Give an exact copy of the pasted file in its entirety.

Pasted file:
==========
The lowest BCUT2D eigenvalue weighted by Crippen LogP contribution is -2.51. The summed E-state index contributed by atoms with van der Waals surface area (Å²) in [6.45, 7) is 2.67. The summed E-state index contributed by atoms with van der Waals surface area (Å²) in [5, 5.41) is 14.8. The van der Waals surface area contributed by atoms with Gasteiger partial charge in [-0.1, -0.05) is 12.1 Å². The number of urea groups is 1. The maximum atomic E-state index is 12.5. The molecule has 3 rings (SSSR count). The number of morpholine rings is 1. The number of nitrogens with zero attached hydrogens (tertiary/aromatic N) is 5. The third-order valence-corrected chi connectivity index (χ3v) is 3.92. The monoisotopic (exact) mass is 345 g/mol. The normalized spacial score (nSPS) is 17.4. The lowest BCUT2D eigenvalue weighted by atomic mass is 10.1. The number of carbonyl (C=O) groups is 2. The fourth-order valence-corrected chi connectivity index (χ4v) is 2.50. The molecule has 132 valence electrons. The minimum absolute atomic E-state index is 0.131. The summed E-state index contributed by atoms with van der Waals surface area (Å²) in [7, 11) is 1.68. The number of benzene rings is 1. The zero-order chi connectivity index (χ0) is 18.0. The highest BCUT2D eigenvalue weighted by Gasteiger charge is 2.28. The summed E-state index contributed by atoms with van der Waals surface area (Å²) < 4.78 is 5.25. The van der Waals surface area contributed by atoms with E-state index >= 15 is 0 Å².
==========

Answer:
The lowest BCUT2D eigenvalue weighted by Crippen LogP contribution is -2.51. The summed E-state index contributed by atoms with van der Waals surface area (Å²) in [6.45, 7) is 2.67. The summed E-state index contributed by atoms with van der Waals surface area (Å²) in [5, 5.41) is 14.8. The van der Waals surface area contributed by atoms with Gasteiger partial charge in [-0.1, -0.05) is 12.1 Å². The number of urea groups is 1. The maximum atomic E-state index is 12.5. The molecule has 3 rings (SSSR count). The number of morpholine rings is 1. The number of nitrogens with zero attached hydrogens (tertiary/aromatic N) is 5. The third-order valence-corrected chi connectivity index (χ3v) is 3.92. The monoisotopic (exact) mass is 345 g/mol. The normalized spacial score (nSPS) is 17.4. The lowest BCUT2D eigenvalue weighted by atomic mass is 10.1. The number of carbonyl (C=O) groups is 2. The fourth-order valence-corrected chi connectivity index (χ4v) is 2.50. The molecule has 132 valence electrons. The minimum absolute atomic E-state index is 0.131. The summed E-state index contributed by atoms with van der Waals surface area (Å²) in [7, 11) is 1.68. The number of benzene rings is 1. The zero-order chi connectivity index (χ0) is 18.0. The highest BCUT2D eigenvalue weighted by Gasteiger charge is 2.28. The summed E-state index contributed by atoms with van der Waals surface area (Å²) < 4.78 is 5.25. The van der Waals surface area contributed by atoms with E-state index >= 15 is 0 Å².